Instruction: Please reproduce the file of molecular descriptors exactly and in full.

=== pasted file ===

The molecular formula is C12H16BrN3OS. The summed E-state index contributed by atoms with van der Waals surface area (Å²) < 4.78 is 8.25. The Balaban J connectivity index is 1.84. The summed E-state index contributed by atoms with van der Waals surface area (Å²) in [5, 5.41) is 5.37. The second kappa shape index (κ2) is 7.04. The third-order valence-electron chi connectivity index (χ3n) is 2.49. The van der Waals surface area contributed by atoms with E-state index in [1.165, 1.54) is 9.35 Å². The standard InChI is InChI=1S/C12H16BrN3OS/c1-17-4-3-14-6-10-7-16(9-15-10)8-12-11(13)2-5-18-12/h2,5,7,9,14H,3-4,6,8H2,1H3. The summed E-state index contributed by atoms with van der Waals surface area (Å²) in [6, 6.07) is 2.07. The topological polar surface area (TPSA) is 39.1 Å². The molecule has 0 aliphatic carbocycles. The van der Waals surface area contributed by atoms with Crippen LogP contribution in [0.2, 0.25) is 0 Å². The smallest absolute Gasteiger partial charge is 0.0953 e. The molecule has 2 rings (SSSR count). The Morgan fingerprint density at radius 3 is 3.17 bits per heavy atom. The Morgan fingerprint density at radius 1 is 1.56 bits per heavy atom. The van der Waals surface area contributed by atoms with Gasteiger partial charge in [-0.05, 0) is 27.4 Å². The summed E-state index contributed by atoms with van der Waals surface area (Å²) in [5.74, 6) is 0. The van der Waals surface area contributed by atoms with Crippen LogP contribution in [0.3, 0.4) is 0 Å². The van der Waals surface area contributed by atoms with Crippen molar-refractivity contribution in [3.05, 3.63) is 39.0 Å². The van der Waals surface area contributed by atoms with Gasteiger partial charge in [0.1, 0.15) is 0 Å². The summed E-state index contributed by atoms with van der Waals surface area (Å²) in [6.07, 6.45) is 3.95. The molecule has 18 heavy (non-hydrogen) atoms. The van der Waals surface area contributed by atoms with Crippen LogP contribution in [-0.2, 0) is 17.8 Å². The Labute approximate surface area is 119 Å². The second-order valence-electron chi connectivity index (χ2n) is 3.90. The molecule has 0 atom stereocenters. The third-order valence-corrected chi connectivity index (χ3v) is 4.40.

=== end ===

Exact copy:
The molecular formula is C12H16BrN3OS. The summed E-state index contributed by atoms with van der Waals surface area (Å²) < 4.78 is 8.25. The Balaban J connectivity index is 1.84. The summed E-state index contributed by atoms with van der Waals surface area (Å²) in [5, 5.41) is 5.37. The second kappa shape index (κ2) is 7.04. The third-order valence-electron chi connectivity index (χ3n) is 2.49. The van der Waals surface area contributed by atoms with E-state index in [1.165, 1.54) is 9.35 Å². The standard InChI is InChI=1S/C12H16BrN3OS/c1-17-4-3-14-6-10-7-16(9-15-10)8-12-11(13)2-5-18-12/h2,5,7,9,14H,3-4,6,8H2,1H3. The summed E-state index contributed by atoms with van der Waals surface area (Å²) in [6, 6.07) is 2.07. The topological polar surface area (TPSA) is 39.1 Å². The molecule has 0 aliphatic carbocycles. The van der Waals surface area contributed by atoms with Crippen LogP contribution in [0.2, 0.25) is 0 Å². The smallest absolute Gasteiger partial charge is 0.0953 e. The molecule has 2 rings (SSSR count). The Morgan fingerprint density at radius 3 is 3.17 bits per heavy atom. The Morgan fingerprint density at radius 1 is 1.56 bits per heavy atom. The van der Waals surface area contributed by atoms with Gasteiger partial charge in [-0.05, 0) is 27.4 Å². The summed E-state index contributed by atoms with van der Waals surface area (Å²) in [5.74, 6) is 0. The van der Waals surface area contributed by atoms with Crippen LogP contribution in [0.3, 0.4) is 0 Å². The van der Waals surface area contributed by atoms with Crippen molar-refractivity contribution in [3.05, 3.63) is 39.0 Å². The van der Waals surface area contributed by atoms with Gasteiger partial charge in [0.1, 0.15) is 0 Å². The summed E-state index contributed by atoms with van der Waals surface area (Å²) in [6.07, 6.45) is 3.95. The molecule has 18 heavy (non-hydrogen) atoms. The van der Waals surface area contributed by atoms with Crippen LogP contribution in [-0.2, 0) is 17.8 Å². The Labute approximate surface area is 119 Å². The second-order valence-electron chi connectivity index (χ2n) is 3.90. The molecule has 0 atom stereocenters. The third-order valence-corrected chi connectivity index (χ3v) is 4.40.